Five. Just because you have 30Mbps connection doesn't mean that you will achieve those speeds if the host providing you that information is not uploading at that speed. If the SpeedTest.net server that you're testing with is only capable of uploading at 10Mbps then that is the greatest speed that you will see. You should always test against other servers when using SpeedTest.net because they may not always give you the fastest server. They usually just pick the one with a quick ping. Doesn't necessarily mean the fastest. For example, using SpeedTest on your phone may pick a location far from you and return slow results. Sometimes picking one closer or a different server will return various results. It's a hit or miss.

Conclusion. Easiest thing you can do to test this is eliminate the number of jumps. Connect your computer directly to your modem. Go to your ISP's website and see if they have a speed test on their server. Use that speed test to see if you get the results that you're paying for. Otherwise, if you complain to them that one website or one thing that your doing is slow then you leave yourself open to having a crummy explanation given to you by your ISP when there is an actual issue at hand. You can log into your modem (sometimes 192.168.100.1) to see what SNR you're actually getting to your ISP.

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Downstream SNR : 39.2 dB hmm... and wouldn't you know it Maximum Downstream Data Rate : 10240000; Maximum Upstream Data Rate : 1024000 there's my 1MB/100KB. –  Steve Robbins Dec 27 '11 at 8:04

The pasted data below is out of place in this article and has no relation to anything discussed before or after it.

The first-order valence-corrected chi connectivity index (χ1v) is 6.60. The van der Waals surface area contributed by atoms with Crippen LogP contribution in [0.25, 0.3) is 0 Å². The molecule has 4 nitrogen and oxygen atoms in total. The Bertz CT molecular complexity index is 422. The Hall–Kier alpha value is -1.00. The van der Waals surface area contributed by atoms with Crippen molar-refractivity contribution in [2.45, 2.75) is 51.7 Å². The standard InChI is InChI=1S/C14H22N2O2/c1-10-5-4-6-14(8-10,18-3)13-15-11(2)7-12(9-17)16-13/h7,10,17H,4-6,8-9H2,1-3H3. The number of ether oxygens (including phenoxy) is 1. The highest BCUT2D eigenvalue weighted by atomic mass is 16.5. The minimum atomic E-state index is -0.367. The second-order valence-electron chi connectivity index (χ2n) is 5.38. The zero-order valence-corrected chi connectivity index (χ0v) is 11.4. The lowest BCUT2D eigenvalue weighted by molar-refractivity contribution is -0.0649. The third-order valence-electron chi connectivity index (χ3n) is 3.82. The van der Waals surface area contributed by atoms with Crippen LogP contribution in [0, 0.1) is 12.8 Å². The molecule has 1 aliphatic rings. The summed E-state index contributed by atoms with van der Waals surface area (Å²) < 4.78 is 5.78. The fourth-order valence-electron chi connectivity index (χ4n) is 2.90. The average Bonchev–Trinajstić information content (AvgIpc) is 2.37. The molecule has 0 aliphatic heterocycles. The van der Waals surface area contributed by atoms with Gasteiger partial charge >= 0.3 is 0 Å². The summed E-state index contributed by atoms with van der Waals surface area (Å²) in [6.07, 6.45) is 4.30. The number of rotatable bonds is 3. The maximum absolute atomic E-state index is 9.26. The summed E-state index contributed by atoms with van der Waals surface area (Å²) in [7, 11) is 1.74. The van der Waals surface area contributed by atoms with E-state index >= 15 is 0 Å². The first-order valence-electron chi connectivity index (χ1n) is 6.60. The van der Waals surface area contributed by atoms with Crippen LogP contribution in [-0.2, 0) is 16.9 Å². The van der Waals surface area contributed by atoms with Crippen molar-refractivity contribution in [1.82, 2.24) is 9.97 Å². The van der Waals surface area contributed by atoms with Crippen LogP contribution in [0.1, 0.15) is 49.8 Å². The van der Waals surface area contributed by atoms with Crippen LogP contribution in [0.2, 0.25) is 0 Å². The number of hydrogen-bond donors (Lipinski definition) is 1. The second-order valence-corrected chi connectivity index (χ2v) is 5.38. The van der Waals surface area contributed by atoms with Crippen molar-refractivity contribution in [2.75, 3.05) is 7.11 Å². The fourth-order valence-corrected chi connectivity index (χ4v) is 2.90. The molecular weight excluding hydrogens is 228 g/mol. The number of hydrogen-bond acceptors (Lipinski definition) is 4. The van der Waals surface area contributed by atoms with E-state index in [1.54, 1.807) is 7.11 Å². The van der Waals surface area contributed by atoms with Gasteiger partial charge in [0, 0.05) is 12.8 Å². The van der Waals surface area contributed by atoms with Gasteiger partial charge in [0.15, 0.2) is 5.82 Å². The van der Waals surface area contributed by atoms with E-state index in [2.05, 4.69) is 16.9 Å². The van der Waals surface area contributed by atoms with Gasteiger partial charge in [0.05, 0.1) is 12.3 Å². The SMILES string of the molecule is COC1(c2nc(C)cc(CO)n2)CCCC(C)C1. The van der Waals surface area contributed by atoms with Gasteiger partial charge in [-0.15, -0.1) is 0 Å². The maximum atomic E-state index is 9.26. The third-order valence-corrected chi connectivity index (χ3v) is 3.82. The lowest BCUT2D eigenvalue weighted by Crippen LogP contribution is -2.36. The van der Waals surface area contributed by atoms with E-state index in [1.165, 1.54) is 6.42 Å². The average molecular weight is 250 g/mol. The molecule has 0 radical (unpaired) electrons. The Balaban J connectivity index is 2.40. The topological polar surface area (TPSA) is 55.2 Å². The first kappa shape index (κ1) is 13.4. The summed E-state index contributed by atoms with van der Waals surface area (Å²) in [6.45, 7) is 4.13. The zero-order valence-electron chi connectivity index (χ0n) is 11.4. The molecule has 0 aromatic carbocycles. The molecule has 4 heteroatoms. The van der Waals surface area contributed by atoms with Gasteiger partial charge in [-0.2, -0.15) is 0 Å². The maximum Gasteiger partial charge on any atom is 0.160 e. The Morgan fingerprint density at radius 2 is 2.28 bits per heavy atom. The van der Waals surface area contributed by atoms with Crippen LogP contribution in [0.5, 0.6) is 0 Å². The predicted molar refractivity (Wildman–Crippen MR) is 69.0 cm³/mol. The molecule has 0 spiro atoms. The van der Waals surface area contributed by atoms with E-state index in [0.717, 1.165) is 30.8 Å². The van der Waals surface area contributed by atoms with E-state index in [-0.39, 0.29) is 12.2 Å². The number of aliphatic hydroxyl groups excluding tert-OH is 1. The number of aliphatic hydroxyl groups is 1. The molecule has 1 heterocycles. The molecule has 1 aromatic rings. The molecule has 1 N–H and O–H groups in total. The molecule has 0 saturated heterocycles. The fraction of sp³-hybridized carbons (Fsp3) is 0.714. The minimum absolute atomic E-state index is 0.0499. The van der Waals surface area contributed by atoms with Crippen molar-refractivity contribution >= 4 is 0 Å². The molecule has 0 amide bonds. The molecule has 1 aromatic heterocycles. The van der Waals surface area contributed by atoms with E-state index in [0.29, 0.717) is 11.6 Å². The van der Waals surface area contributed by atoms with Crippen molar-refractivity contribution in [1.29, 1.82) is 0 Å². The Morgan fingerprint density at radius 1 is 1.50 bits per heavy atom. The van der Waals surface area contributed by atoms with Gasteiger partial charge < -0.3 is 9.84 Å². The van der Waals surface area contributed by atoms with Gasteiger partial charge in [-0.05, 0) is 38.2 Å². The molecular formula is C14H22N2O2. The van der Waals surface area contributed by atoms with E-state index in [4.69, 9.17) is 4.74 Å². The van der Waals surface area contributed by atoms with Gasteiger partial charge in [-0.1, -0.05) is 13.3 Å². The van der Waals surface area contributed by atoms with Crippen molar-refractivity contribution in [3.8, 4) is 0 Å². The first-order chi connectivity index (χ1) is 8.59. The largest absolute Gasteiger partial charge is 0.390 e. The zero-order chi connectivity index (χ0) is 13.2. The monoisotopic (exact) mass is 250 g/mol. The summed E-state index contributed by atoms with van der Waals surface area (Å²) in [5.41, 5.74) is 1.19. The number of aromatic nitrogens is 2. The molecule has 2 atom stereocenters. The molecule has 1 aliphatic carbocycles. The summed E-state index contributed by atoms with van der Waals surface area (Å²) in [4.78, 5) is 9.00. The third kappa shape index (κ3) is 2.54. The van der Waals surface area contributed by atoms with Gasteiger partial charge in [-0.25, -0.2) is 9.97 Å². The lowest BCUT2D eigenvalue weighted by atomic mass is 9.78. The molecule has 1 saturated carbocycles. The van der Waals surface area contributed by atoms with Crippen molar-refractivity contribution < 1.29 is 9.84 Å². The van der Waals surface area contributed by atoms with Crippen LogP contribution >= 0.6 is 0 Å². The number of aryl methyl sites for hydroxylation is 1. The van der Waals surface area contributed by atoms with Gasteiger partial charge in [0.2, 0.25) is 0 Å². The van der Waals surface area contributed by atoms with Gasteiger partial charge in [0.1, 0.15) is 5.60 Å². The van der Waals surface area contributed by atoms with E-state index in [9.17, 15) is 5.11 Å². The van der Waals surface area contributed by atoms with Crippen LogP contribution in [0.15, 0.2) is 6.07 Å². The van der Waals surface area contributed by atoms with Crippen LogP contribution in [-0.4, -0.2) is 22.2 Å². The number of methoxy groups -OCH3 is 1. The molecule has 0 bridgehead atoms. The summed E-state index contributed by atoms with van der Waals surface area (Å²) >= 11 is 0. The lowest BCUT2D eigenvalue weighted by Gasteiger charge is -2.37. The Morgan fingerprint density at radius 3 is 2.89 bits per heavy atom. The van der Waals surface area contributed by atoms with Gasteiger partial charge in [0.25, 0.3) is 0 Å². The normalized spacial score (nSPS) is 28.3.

Is your modem at least a DOCSIS 2.0? If not then you will want to upgrade to this or a DOCSIS 3.0 modem. You can also try resetting the modem and see if it will pick up the new settings from your ISP (unlikely). –  kobaltz Dec 27 '11 at 14:32
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Some ISPs use a "boost" that gives you a surge of bandwidth for the first $n seconds of a transfer. Sometimes it's long enough to sustain an entire SpeedTest/SpeakEasy/[favorite bandwidth test here] test.

Another possibility is that your ISP is shaping traffic based on the application. ISPs have long been known to tamper with torrent streams. Calling up your ISP and trying to get answers will be slightly less pleasant than self inflicted oral surgery using a reciprocation saw. If you get a direct answer it will take weeks of phone calls and abandoned tickets. It will also be wrong. If the answer happens to be right, it will be wrong shortly.

Finally, as David Schwartz mentions, you may be confused on the units of measure at play. Most network traffic is measured in "bits" and not "bytes." An internet connection of 30MB is quite different from one rated at 30Mb. Speed tests almost always rate traffic in bits so SpeedTest is telling you that you are getting 30 mega bits. Perhaps whatever utility you are using to download files is giving you the bandwidth rate in mega bytes.

If you want a more solid connection with no fear of ISP tampering, you'll need to pay for a business line and then inspect the SLAs associated with it. If it's "business class" DSL or Cable, just know that the ISP is laughing at you for paying more money for the same awful carrier signal.

MPLS over an OC12 or go home.